In applications in which the catalyst comprises palladium and the metal-containing precursor comprises one or more of Al, Au, Co, Cr, Cu, Hf, In, Ir, Mo, Ni, Rh, Ru, Sn, Ta, Ti, W and Zr; the metal-containing layer 22 can consist essentially of palladium and one or more of Al, Au, Co, Cr, Cu, Hf, In, Ir, Mo, Ni, Rh, Ru, Sn, Ta, Ti, W and Zr. In particular applications, the layer 22 will consist essentially of palladium and one or more of Al, Au, Co, Cr, Cu, Hf, In, Ir, Mo, Ni, Rh, Ru, Sn, Ta, Ti, W and Zr; with the total concentration of Al, Au, Co, Cr, Cu, Hf, In, Ir, Mo, Ni, Rh, Ru, Sn, Ta, Ti, W and Zr being at least 95 atom percent within layer 22. The layer 22 can, in particular applications, be considered a solid solution of one or more noble metal catalysts, and one or more of Al, Au, Co, Cr, Cu, Hf, In, Ir, Mo, Ni, Rh, Ru, Sn, Ta, Ti, W and Zr.

An advantage of having a small amount of a catalyst metal incorporated into metal layer 22 is that such can enhance adhesion of other metals within the layer to barrier layer 14. For instance, there are frequently problems encountered in the prior art for adhering copper to barrier layers, in that copper does not bind well to tantalum, titanium or tungsten. A possible mechanism by which the palladium can enhance adhesion of copper to barrier layer 14 is that the palladium is first deposited from the supercritical fluid onto layer 14 to form a thin surface film of palladium on the layer, and subsequently copper is deposited from the supercritical fluid onto the palladium film. The palladium can adhere well to an underlying barrier layer, and specifically can adhere well to one or more of cobalt, chromium, tantalum, titanium and tungsten; and copper can adhere well to the palladium. The mechanism is provided herein to assist a reader in understanding various aspects of the present invention, and is not intended to in any way limit the claims of this application except to the extent, if any, that the mechanism is expressly recited in the claims.

Although the applications of FIG. 1 and 2 are described with reference to formation of a metal layer physically against and across a barrier layer 14, it is to be understood that the invention encompasses other applications. For instance, the metal layer can be formed directly on a semiconductive material, such as, for example, silicon. Alternatively, the metal layer can be formed on a seed layer. For instance, a copper-seed layer can be formed over a barrier layer or other substrate, and subsequently a copper-containing metal layer can be formed on the copper seed layer. In yet other applications, the metal layer 22 can be formed on an electrically insulative material, such as, for example, silicon dioxide, silicon nitride; a so-called high-k material, such as, for example, Ta2O5; or a so-called low-k material, such as, for example, SiOF. Alternatively, layer 22 can be formed on a metal, such as, for example, Pt or Ni.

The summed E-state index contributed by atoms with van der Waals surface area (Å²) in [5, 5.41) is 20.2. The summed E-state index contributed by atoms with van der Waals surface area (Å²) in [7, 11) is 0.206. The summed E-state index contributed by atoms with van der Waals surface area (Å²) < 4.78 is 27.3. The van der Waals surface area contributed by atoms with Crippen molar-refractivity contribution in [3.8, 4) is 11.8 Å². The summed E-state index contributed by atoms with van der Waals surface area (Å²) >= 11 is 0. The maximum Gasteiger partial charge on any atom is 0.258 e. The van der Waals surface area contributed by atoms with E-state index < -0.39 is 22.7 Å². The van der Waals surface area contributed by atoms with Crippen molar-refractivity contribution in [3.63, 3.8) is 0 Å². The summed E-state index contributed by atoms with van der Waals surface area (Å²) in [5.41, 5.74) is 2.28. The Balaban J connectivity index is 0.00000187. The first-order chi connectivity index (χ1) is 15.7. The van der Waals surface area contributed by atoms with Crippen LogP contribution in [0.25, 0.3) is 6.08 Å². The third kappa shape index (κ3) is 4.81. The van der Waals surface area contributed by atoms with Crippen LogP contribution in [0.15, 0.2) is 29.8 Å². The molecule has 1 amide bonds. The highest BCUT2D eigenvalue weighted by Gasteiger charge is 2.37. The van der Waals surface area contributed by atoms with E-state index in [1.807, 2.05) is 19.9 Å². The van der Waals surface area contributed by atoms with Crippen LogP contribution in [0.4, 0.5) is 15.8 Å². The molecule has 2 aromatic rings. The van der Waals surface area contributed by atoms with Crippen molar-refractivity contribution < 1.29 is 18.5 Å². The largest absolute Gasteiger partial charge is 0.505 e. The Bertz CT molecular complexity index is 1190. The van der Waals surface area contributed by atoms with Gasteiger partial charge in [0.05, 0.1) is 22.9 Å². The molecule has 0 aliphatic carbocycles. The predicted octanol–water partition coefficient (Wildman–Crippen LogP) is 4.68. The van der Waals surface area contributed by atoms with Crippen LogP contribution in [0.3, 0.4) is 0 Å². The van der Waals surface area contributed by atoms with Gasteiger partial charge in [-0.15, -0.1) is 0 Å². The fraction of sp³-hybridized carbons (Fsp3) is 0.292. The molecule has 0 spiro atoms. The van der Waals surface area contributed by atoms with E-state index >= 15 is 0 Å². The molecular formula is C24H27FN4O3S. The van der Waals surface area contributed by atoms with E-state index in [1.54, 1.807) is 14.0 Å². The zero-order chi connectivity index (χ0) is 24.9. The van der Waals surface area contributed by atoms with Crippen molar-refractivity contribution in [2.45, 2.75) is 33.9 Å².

FIGS. 3 and 4 illustrate exemplary apparatuses which can be utilized in particular aspects of the invention.

Referring initially to FIG. 3, an apparatus 100 is illustrated. Apparatus 100 comprises a vessel 102 having a reaction chamber 104 defined therein. A semiconductor substrate 106 is shown supported within reaction chamber 104. Substrate 106 is shown resting on a bottom of vessel 102, but it is to be understood that there will typically be a holder (not shown) provided within vessel 102 to retain substrate 106. A pair of heating devices 108 and 110 are shown beneath a bottom of vessel 102, and another heating device 112 is shown at a top of vessel 102; additionally, or alternatively, a substrate holder can be provided which has a heater incorporated therein. Heating devices 108 and 110 can be utilized to maintain substrate 106 at a desired temperature, and heating device 112 can be utilized to maintain the walls of vessel 102 at a desired temperature. Although two heating devices are shown at the bottom of the vessel, it is to be understood that in other aspects of the invention more than two heating devices could be provided, or less than two devices could be provided. Also, device 112 can be replaced with multiple devices in various aspects of the invention.

In operation, a metal complex of a catalyst (such as, for example, palladium(II) hexafluoroacetylacetonate), H2, and at least one metal-containing precursor (such as, for example, copper(II) hexafluoroacetylacetonate) are provided within reaction chamber 104, and a supercritical fluid is formed within the reaction chamber. The supercritical fluid can comprise, consist essentially of, or consist of CO2, for example. If the supercritical fluid comprises CO2, a pressure within the reaction chamber will be greater than the critical pressure of carbon dioxide (72.8 atmospheres), and a temperature within the reaction chamber will be greater than the critical temperature of carbon dioxide (31° C.). In exemplary embodiments the temperature within the reaction chamber can be from greater than 31° C. to less than or equal to 125° C.